Why does my hip hurt?

The hip joint is a ball and socket joint. The surfaces of the two bones (femur and pelvis) in contact are covered in cartilage, a very slippy material. This allows the joint to move easily. Overtime the cartilage becomes worn and the underlying bone is exposed this then makes the joint stiff to move and causes pain. If left the joint may become so stiff that it may not move at all. Pain is often felt in the groin area but can be felt in the knee and, or buttock area (referred pain).

In the early stages of arthritis people try painkillers and physiotherapy. However when the pain becomes unbearable then the only option is a replacement joint.

Results of the joint replacement in the UK National joint Registry can be viewed here.

Marathon acetabular cup
Marathon acetabular cup

How can Mr Cope help me?

There are several options for replacement available depending on your age, activity and quality of bone. For the majority of patients, I implant an uncemented Corail total hip replacement. The Corail hip has been implanted in over 700,000 people and has two and a half decades of clinical success. On the National Joint Register, it has a 97% survival at 8 years.

The majority of my patients will have minimally invasive surgery and a cut that is typically 10cm (previously was 25cm), however, this is dependant on your body shape. I will not compromise the longevity of your implant to give you a small scar. I believe that this approach whilst giving you a more discrete scar also allows for a quicker recovery as there has been less damage to your soft tissues.

The theatre team

Complications of surgery

The majority of patients (95%) have a successful outcome with no problems; however, surgery does have risks associated with it. Some patients will have higher risks depending on the previous diseases they suffered from. These include:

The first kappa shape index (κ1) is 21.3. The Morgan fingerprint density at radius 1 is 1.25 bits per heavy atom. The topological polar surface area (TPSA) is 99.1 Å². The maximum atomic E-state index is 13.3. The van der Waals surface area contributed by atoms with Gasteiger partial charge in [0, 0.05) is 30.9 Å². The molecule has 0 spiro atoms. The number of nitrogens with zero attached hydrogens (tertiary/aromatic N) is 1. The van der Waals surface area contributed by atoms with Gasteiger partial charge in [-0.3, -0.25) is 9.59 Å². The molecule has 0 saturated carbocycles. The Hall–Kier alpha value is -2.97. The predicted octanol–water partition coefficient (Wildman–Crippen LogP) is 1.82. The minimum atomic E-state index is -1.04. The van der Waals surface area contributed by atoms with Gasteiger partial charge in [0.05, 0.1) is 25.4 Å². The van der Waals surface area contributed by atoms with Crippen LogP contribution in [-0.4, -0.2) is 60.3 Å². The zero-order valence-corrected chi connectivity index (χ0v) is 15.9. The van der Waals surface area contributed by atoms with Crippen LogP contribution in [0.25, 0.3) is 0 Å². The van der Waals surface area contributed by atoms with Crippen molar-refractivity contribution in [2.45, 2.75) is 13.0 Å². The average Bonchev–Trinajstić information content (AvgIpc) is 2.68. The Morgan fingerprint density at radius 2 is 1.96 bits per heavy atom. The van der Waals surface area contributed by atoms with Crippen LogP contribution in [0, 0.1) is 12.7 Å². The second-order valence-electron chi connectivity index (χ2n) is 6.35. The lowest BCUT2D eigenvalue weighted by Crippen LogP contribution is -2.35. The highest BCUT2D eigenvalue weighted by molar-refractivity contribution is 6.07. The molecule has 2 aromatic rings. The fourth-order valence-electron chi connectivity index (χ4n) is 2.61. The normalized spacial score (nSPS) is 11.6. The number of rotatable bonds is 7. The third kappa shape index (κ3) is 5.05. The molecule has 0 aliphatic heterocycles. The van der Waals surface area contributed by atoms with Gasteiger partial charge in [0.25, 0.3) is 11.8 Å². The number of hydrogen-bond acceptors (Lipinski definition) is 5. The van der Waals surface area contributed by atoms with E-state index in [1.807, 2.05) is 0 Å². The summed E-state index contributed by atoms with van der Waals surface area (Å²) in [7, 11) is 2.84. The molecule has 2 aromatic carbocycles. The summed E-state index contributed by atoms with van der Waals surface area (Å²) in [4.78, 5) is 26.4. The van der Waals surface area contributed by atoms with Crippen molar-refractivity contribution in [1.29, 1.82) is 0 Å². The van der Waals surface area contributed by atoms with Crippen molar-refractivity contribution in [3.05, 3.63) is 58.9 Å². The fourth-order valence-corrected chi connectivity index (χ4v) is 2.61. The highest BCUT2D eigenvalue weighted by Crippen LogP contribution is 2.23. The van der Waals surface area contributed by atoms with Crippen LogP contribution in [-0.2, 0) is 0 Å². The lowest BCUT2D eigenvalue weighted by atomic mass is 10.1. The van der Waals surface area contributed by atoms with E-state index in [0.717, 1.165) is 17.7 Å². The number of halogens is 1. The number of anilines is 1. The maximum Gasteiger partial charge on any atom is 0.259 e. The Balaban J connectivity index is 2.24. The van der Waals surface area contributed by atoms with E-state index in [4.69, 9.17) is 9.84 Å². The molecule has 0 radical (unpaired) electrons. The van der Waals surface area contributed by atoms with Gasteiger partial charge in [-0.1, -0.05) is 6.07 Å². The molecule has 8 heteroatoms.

Major Medial Problems
  • cardiac disease
  • diabetes
  • previous stroke
Severe Respiratory Disease
  • previous blood clots
  • deep vein thrombosis (DVT)
  • pulmonary embolism (PE)
  • anticoagulants
  • steroids
  • immunosuppressants
Previous Joint Surgery
  • fracture fixation
  • previous infection
  • previous joint replacement
The risks to all joint surgery are:
  • Medical (heart attacks and strokes) (see above)
  • Infection of new joint requiring removal (less than 1%)
  • Deep vein thrombosis (blood clots) (2-3%)
  • Fatal pulmonary embolism (blood clot goes to the lung) (0.2%)

All joint replacements are artificial and as such can wear out sooner than expected leading to another (revision) operation. There are also risks specific to the individual procedure, which includes:

Hip Replacement
  • Dislocation (less than 1%) leading to further surgery on occasions.
  • Leg – length discrepancy (1%) sometimes a shoe insert is needed to correct this.
  • Fracture of the thigh bone (0.02%)
  • Sciatic nerve injury (0.02%) giving a foot that you cannot lift when walking and pain down the leg like sciatica.
Any further concerns you have about the complications should be addressed to Mr Cope or his team when you meet him in the clinic.

Contact Us

Renacres Hall Hospital

Renacres Lane, Halsall,
Lancashire, L39 8SE


01704 841 133



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